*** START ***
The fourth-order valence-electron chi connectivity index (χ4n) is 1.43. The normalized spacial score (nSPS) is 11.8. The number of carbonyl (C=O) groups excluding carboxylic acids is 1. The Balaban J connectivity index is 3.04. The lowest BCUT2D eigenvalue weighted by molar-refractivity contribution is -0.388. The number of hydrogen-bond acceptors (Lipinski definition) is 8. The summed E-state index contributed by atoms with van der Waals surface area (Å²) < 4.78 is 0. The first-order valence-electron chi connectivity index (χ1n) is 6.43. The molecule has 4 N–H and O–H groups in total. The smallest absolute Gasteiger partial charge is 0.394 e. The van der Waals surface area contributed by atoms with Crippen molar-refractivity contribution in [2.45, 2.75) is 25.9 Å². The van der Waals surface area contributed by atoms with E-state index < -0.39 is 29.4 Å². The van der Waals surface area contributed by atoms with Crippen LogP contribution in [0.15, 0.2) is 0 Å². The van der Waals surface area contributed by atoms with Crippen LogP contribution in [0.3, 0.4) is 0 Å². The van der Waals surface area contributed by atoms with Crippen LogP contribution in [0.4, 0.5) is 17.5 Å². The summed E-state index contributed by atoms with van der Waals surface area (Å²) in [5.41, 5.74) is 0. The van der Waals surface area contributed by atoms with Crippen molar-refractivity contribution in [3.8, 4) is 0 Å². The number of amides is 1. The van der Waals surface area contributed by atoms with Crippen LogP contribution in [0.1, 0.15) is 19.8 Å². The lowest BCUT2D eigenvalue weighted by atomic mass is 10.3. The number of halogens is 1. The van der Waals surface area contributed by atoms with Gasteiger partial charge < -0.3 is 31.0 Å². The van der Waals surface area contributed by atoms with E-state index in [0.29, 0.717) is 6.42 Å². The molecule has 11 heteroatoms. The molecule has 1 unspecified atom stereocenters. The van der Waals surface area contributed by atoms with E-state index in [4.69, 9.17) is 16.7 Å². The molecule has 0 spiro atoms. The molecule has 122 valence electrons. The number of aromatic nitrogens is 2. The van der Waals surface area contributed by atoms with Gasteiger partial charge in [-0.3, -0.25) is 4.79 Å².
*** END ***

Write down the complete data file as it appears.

The fourth-order valence-electron chi connectivity index (χ4n) is 1.43. The normalized spacial score (nSPS) is 11.8. The number of carbonyl (C=O) groups excluding carboxylic acids is 1. The Balaban J connectivity index is 3.04. The lowest BCUT2D eigenvalue weighted by molar-refractivity contribution is -0.388. The number of hydrogen-bond acceptors (Lipinski definition) is 8. The summed E-state index contributed by atoms with van der Waals surface area (Å²) < 4.78 is 0. The first-order valence-electron chi connectivity index (χ1n) is 6.43. The molecule has 4 N–H and O–H groups in total. The smallest absolute Gasteiger partial charge is 0.394 e. The van der Waals surface area contributed by atoms with Crippen molar-refractivity contribution in [2.45, 2.75) is 25.9 Å². The van der Waals surface area contributed by atoms with E-state index < -0.39 is 29.4 Å². The van der Waals surface area contributed by atoms with Crippen LogP contribution in [0.15, 0.2) is 0 Å². The van der Waals surface area contributed by atoms with Crippen LogP contribution in [0.3, 0.4) is 0 Å². The van der Waals surface area contributed by atoms with Crippen LogP contribution in [0.4, 0.5) is 17.5 Å². The summed E-state index contributed by atoms with van der Waals surface area (Å²) in [5.41, 5.74) is 0. The van der Waals surface area contributed by atoms with Crippen molar-refractivity contribution in [3.8, 4) is 0 Å². The number of amides is 1. The van der Waals surface area contributed by atoms with Crippen LogP contribution in [0.1, 0.15) is 19.8 Å². The lowest BCUT2D eigenvalue weighted by atomic mass is 10.3. The number of halogens is 1. The van der Waals surface area contributed by atoms with Gasteiger partial charge < -0.3 is 31.0 Å². The van der Waals surface area contributed by atoms with E-state index in [0.29, 0.717) is 6.42 Å². The molecule has 11 heteroatoms. The molecule has 1 unspecified atom stereocenters. The van der Waals surface area contributed by atoms with E-state index in [4.69, 9.17) is 16.7 Å². The molecule has 0 spiro atoms. The molecule has 122 valence electrons. The number of aromatic nitrogens is 2. The van der Waals surface area contributed by atoms with Gasteiger partial charge in [-0.3, -0.25) is 4.79 Å².